Sunday, July 16, 2017

Can we be the Sower?

It has been a while since I blogged the lectionary. When I decided this past week that it was the time to get back to it, I discovered that I'd started doing this in Year A in 2014. And we're back in Year A again.


Today's lectionary readings:

This could be subtitled, "Wherein I get caught up in Paul but thankfully remember what it's all about. (Hint: God's love.)

In Judaism, there is no original sin. God created humanity in God's likeness, with free will, and so as Rabbinic Judaism describes it, humans have yetzer ha-tov, the good inclination, and yetzer ha-ra, the evil inclination, the latter being "a drive toward pleasure, property or security, which left unlimited, can lead to evil" (per myjewishlearning.com) However, this is not all that humanity is made of, so this is not a simplistic dualism. There is also the mind, the heart (equivalent to the gut in the ancient world, for example, a gut feeling), and the soul.  The two yetzers are what Paul is talking about when he speaks of the flesh and the spirit. Remember yetzer ha-tov (good) and yetzer ha-ra (evil, sort of). We'll get to Paul and today's gospel parable in a sec.

Let's start at the first of today's readings. Both Esau and Jacob exhibit these two natures. Esau has both good (we know because Isaac, who was consecrated to God, loves him) and evil: his desire for food is so great, he gives up his birthright. Same for Jacob, the yetzer ha-tov of living simply and wrestling toward God (as we'll see later) versus the yetzer ha-ra of coveting his brother's birthright -- and giving into that desire. Nobody in the Bible is perfect.

This idea of two natures or inclinations dates to rabbinic Judaism, which yes is after Paul, but Augustine's concept of original sin is also after Paul and has been read back into it. When Paul speaks of flesh it is yetzer ha-ra, spirit is yetzer ha-tov. Capital-S Spirit is the Spirit of God. Note also, that Paul uses different Greek words for flesh (sarx) versus body (soma). It's not Augustine's neo-Platonism of flesh/body vs. spirit/soul (or shadow vs reality). But two different parts out of many of being human.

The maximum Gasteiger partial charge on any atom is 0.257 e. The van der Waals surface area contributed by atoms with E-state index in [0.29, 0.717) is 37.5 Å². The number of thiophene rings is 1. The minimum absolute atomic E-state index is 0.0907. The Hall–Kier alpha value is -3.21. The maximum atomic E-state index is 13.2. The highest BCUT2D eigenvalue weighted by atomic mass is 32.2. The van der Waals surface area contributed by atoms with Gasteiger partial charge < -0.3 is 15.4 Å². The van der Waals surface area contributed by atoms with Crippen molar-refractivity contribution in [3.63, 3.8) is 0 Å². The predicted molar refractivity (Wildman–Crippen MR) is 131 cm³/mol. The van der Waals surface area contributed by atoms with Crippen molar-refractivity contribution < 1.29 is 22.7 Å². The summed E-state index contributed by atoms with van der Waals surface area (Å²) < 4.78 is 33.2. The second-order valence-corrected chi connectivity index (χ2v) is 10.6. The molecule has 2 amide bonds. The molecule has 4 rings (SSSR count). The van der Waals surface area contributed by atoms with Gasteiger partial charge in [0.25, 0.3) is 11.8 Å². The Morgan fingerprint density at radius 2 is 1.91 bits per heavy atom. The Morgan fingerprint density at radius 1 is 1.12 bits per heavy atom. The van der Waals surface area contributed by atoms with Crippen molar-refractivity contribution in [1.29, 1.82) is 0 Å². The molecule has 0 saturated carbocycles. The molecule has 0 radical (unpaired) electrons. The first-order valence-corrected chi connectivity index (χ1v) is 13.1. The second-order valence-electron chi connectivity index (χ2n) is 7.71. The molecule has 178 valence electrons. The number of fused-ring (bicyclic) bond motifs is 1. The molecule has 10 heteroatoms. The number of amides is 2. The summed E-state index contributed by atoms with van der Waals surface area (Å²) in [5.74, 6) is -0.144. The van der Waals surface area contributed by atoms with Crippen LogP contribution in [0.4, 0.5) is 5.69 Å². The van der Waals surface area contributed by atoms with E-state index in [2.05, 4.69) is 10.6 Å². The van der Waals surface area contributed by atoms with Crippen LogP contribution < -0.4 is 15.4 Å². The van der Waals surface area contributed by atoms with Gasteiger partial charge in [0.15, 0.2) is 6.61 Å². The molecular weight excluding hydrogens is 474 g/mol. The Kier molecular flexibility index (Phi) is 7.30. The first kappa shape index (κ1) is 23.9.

It turns out I am not the only person who was thought of this: both W.D. Davies and his student E.P. Sanders say that Paul's word choices are consistent with a developing theology that led to (and was further expounded upon) by rabbis after the Second Temple's destruction.

Try re-reading Paul in this way: "But you are not in yetzer ha-ra; you are in yetzer ha-tov, since the Spirit of God dwells in you." (Romans 8:9)

Yet even with the gift of God's Spirit, we are still mortal and we still struggle between these two inclinations. Paul ranted about this in last week's lectionary passage: "For I do not do the good I want, but the evil I do not want is what I do." (Romans 7:19) And he's one who has the Spirit of God with him! You've probably thought to yourself by now, what does it really mean to be in Christ Jesus if we still struggle with yetzer ha-ra? The things we shouldn't do, but do? Remember Jacob and how he wasn't perfect either? We are none of us expected to achieve perfection. It is God's mercy and loving-kindness that sees us through the mess of human life.

But wait, there's more.

This is also where today's gospel parable comes in. Because receiving the Spirit of God isn't a passive act. It's a get-up-and-go active response. "Let anyone with ears, listen!" (Matthew 13:9) Listening is not a passive reception but active. We need to want to hear the word of the kingdom first. How and why we don't listen are the reasons behind the lack of fruitfulness of the first three soils, various yetzer ha-ra motivations. If we can hear and understand, then we become fruitful in the sense of becoming a sower ourselves, bringing in a new creation, "pursuing what is right for everyone" (Jewish Annotated New Testament, my emphasis). 

The important thing is the Sower doesn't give up. The sower can be God, Jesus, the disciples, or those who have the Spirit of God through Christ Jesus as Paul does, that is, us, our active response. Again and again, the word of the kingdom is sown, the Holy Spirit is sent, without discrimination, without judgement, without despair because a seed fails.

All types of ground, all types of people, are are loved enough by God for the Beloved to sow the word of the kingdom. And God does not give up on us and will sow the word again and again, hoping, always hoping, that this time there is understanding, that this time a heart will be open, and the word will take root.

Sources:
Commentary on the Torah by Richard E. Friedman
"Paul and the Yetzer Ha-Ra" by Mark Wauck on his blog meaning in history which quotes W. D. Davies' Paul and Rabbinic Judaism
The Jewish Annotated New Testament (NRSV), Amy-Jill Levine and Marc Zvi Butler, editors
Feasting on the Word: Preaching the Revised Common Lectionary: Year A, Volume 3, David L. Bartlett and Barbara Brown Taylor, editors
Sermon Brainwave podcast by The Working Preacher "SB549 - Sixth Sunday after Pentecost (Ord. 15)"

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